Angel Yuen MSW and Mathura Thiagarajah MSW
Narrative Therapy Centre
An online learning for those new to the ideas and practices of narrative therapy, and also to those familiar and wanting a refresher (or innoculation) to narrative ideas with a focus on responding to trauma.
May 3, 2021, 10:30 am - 3:30 pm and May 5, 2021, 10:30 am - 3:30 pm
‘I thought I was supposed to dig deep in order to resolve my abuse’
‘I just thought that in order to start feeling better that it had to get worse first. I thought because I have never talked about this [sexual abuse] with anyone before, that I needed to tell you and ‘finally get it out’. And that is was all just part of the therapy process.’
‘As they say…no pain no gain!’?
(Yuen, 2009. p. 10-11)
Do any of these statements sound familiar? It’s not uncommon for people suffering from the consequences of trauma to take on such taken-for-granted understandings of the trauma healing process. But what if we were to consider an alternative notion? How about less pain, more gain?
Narrative Therapy approaches assist people in reclaiming their lives from the effects of trauma and suggest that there is always another story. These are often subordinated stories of connection, hope, cherished values, acts of resistance, skills in living and the many unacknowledged ways in which people respond to hardship.
This online training over two days will:
provide an overview of the ideas that shape Narrative Therapy
explore the taken-for-granted understandings of trauma and PTSD
challenge the ‘no pain no gain’ trauma healing discourse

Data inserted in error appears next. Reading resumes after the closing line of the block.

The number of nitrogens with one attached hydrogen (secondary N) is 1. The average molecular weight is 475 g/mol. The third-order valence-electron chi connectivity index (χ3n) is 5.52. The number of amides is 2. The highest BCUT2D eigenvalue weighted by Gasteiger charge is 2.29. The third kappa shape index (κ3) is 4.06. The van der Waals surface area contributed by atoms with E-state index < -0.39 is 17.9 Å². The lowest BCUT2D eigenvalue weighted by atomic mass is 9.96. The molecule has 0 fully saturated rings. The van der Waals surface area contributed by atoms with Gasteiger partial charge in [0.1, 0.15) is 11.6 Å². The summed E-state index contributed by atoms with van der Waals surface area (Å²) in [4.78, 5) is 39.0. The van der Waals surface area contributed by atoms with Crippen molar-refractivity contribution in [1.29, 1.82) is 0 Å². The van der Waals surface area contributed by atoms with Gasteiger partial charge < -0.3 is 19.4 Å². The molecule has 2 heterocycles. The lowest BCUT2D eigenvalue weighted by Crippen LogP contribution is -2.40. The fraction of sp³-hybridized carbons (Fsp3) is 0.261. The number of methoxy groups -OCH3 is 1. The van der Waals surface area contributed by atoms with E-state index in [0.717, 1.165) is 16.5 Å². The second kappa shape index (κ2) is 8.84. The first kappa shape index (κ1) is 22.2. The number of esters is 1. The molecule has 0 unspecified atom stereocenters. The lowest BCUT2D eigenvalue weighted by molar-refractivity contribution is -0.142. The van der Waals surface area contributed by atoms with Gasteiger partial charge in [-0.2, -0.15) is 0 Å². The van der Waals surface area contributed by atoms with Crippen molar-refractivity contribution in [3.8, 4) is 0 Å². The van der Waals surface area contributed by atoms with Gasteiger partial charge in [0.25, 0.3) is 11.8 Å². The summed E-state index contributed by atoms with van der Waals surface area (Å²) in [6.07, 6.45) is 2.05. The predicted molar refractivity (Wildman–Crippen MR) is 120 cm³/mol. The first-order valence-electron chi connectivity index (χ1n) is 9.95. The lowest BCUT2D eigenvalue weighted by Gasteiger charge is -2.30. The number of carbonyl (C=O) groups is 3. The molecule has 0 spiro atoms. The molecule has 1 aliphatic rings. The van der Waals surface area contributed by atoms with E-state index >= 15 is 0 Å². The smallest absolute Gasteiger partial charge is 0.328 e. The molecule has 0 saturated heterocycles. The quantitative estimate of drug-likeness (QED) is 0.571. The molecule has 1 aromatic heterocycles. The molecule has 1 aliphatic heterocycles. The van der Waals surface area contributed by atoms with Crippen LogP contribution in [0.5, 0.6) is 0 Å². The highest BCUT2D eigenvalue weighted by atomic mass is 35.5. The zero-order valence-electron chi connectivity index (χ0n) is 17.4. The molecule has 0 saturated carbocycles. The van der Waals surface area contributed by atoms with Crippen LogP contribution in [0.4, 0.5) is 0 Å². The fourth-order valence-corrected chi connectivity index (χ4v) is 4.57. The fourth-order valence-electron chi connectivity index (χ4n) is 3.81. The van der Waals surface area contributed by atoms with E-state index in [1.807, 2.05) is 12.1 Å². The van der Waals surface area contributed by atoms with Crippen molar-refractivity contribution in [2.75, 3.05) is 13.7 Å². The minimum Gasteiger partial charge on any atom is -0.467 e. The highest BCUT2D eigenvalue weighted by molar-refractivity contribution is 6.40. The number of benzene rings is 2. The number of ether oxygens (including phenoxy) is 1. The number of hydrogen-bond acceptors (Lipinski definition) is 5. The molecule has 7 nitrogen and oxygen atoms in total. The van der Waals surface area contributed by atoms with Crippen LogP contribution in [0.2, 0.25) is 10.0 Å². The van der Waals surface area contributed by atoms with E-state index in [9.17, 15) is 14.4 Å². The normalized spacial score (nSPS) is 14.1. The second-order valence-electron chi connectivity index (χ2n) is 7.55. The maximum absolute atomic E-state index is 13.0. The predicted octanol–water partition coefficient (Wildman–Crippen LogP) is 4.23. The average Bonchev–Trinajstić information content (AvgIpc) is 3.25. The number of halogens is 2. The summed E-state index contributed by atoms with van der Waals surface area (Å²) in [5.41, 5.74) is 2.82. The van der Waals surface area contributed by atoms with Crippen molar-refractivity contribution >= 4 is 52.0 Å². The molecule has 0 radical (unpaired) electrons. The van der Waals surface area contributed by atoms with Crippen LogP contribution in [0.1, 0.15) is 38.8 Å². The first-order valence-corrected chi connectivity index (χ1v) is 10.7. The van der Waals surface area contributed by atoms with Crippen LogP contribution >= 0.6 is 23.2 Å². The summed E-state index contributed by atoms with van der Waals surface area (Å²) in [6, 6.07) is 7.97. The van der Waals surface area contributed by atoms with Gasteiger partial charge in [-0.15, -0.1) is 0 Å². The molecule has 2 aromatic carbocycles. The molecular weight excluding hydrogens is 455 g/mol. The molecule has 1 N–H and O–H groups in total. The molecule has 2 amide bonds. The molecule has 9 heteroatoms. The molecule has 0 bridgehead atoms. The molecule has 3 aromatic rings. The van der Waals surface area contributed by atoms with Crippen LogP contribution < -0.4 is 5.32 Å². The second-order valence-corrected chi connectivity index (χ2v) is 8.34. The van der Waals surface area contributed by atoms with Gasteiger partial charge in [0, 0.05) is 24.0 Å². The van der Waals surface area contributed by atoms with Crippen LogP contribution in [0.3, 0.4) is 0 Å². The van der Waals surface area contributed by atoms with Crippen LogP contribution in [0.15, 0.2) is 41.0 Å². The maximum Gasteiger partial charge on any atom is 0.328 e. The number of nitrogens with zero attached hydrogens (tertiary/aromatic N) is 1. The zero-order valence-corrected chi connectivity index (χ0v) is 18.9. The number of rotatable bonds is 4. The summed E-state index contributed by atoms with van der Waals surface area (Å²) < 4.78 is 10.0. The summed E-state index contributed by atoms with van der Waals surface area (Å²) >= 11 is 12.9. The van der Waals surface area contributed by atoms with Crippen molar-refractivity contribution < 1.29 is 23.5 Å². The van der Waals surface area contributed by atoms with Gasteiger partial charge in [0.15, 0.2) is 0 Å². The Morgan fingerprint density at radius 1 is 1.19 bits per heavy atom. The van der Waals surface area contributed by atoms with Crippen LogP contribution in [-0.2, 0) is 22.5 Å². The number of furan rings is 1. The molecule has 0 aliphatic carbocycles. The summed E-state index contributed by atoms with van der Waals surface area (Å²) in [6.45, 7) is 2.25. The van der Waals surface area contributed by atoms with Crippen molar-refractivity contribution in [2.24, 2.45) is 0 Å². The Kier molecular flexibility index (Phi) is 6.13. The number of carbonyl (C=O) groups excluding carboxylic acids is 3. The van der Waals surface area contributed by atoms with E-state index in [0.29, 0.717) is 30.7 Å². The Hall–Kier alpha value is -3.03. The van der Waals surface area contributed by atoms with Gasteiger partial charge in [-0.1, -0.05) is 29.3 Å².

offer ways to engage in conversations about trauma that are not retraumatizing
discover people’s responses to violence and oppression
Participation and engagement will be possible through Zoom chat and breakout rooms. There will be a morning break, 40 minute lunch break and afternoon break.
About the facilitators…
Angel Yuen works as a narrative therapist in private practice in Durham region. She is also a faculty member and narrative supervisor for the NTC of Toronto, and a member of Dulwich Centre international faculty in Adelaide, Australia. Her previous work for twenty-five years was school social work at the TDSB. Many children, young people and adults Angel has worked alongside have been subjected to abuse, violence and oppression. In her faculty roles she has had the privilege of sharing double-storied accounts that honour the injustices that many of them have experienced as well as their skills, knowledges, acts of resistance and responses.
Angel is the author of the 2019 book Pathways beyond despair: Re-authoring lives of young people through narrative therapy , and she is co-editor with Cheryl White of the 2007 book Conversations about gender, culture, violence and narrative practice: Stories of hope and complexity from women of many cultures’ . Angel has also published the following papers re: narrative ideas and responding to trauma: Discovering Children’s Responses to Trauma: a response-based narrative practice (2007) and Less Pain More Gain: Explorations of responses versus effects when working with the consequences of trauma (2009).
Mathura Thiagarajah has over ten years of experience working with children, young people, adults and families in schools, community health settings and private practice. In these roles, she has been able to use narrative approaches with diverse communities. Mathura has a special interest in collective narrative practices, and has had the opportunity to co-create multiple collective documents in Toronto, Canada and Vavuniya, Sri Lanka.